The following content is sponsored by the Electronic Payments Coalition.
How soon we forget. It wasn’t too long ago that Republican legislators acknowledged Walmart’s growth represented a threat to Main Street businesses. Economists even coined the term “the Walmart Effect” to refer to the economic pain felt by local businesses when a large company like Walmart opens a location in a community and squeezes out local mom-and-pop shops. Despite the not-too-distant past, Walmart has convinced a handful of lawmakers in Congress that the $600+ billion company needs a government handout.
In June, big-box retailers led by Walmart and Target were successful in getting Senators Dick Durbin (D-IL), Roger Marshall (R-KS), J.D. Vance (R-OH), and Peter Welch (D-VT) to introduce legislation that would create new credit card routing mandates. These mandates would allow Walmart to process credit card transactions based solely on what is cheapest for them without regard to the value that consumers derive from rewards and many other benefits. This “Big-Box Bait-and-Switch” would add billions of dollars to the bottom lines of mega-retailers every year while eliminating almost all the funding that goes towards popular credit card rewards programs, weakening cybersecurity protections, and reducing access to credit, particularly for Americans that need it most.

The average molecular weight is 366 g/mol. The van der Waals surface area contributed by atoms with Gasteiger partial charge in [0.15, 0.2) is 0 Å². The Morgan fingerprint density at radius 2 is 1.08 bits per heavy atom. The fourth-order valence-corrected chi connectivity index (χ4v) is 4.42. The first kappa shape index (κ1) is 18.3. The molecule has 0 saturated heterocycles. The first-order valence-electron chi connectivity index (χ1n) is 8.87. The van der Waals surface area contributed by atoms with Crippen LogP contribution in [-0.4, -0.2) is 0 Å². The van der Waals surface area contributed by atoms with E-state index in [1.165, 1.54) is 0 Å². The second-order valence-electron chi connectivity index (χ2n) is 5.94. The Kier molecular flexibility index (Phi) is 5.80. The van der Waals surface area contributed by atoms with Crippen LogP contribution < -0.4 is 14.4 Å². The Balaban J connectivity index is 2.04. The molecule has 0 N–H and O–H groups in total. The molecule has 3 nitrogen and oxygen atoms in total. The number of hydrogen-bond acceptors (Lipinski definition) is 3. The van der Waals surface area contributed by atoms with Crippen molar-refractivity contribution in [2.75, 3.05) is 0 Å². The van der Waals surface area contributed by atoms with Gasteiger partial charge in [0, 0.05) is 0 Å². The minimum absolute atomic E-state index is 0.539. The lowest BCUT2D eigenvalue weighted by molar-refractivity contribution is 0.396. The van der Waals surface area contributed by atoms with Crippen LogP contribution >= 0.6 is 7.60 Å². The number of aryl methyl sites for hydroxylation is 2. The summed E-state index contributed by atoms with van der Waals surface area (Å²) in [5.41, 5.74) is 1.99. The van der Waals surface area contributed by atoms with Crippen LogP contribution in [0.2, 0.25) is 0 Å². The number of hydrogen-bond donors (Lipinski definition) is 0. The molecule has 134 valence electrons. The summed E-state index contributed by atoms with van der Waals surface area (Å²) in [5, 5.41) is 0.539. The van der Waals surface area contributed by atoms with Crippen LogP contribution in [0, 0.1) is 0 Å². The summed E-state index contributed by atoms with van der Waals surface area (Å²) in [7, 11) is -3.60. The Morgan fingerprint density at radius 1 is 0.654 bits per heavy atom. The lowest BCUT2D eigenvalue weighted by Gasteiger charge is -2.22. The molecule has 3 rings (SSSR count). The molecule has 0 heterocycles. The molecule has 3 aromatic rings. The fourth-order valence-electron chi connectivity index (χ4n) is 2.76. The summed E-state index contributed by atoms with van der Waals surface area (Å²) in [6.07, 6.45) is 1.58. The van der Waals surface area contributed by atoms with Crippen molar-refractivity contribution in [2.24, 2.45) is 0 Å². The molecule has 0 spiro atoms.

Essentially, Walmart and other big-box retailers want to enjoy the many benefits of accepting credit cards without having to pay for that privilege. Currently, most businesses pay an interchange fee of 1-3 percent of every transaction to accept credit cards. This fee has remained stable for roughly a decade. What Walmart doesn’t want to acknowledge is that financial institutions—including payment networks and banks of all sizes—are constantly investing money to improve America’s payment ecosystem to ensure that consumers and retailers have the safest and smartest payment system in the world.
Walmart and its allies claim that their Big-Box Bill will promote competition in the payments space—messaging carefully chosen to seduce traditional proponents of the free-market system. Don’t be fooled by the bait-and-switch. At its heart, this legislation merely piles harmful government regulations and price controls on an already efficient free market—the electronic payments system. If you make a purchase online or in-store today, you have a bevy of options: not just legacy systems like cash and checks but also credit cards, debit cards, Buy Now Pay Later, PayPal, ApplePay, SamsungPay, GooglePay, and Venmo. In some instances, you can even pay with Bitcoin or other cryptocurrencies. There’s competition aplenty.
And just like debit card routing mandates passed in 2010, the Big-Box Bill will solely benefit Walmart at the expense of everyone else. While retailers reap the benefits of this legislation, consumers, community banks, credit unions, and small businesses are left to pay the price. Credit card routing mandates would rob them of the security, efficiency, and convenience they receive from choosing which credit card networks are best for them.
Congress wisely rejected a similar Big-Box Bill introduced by Senators Durbin and Marshall last year for valid reasons, and they should do so again. We must protect consumers, preserve the integrity of the payment ecosystem, and reject this detrimental and unnecessary government intervention.
Visit StopTheBigBoxBaitAndSwitch.com and tell your lawmakers to put consumers and small businesses ahead of Walmart and Target!
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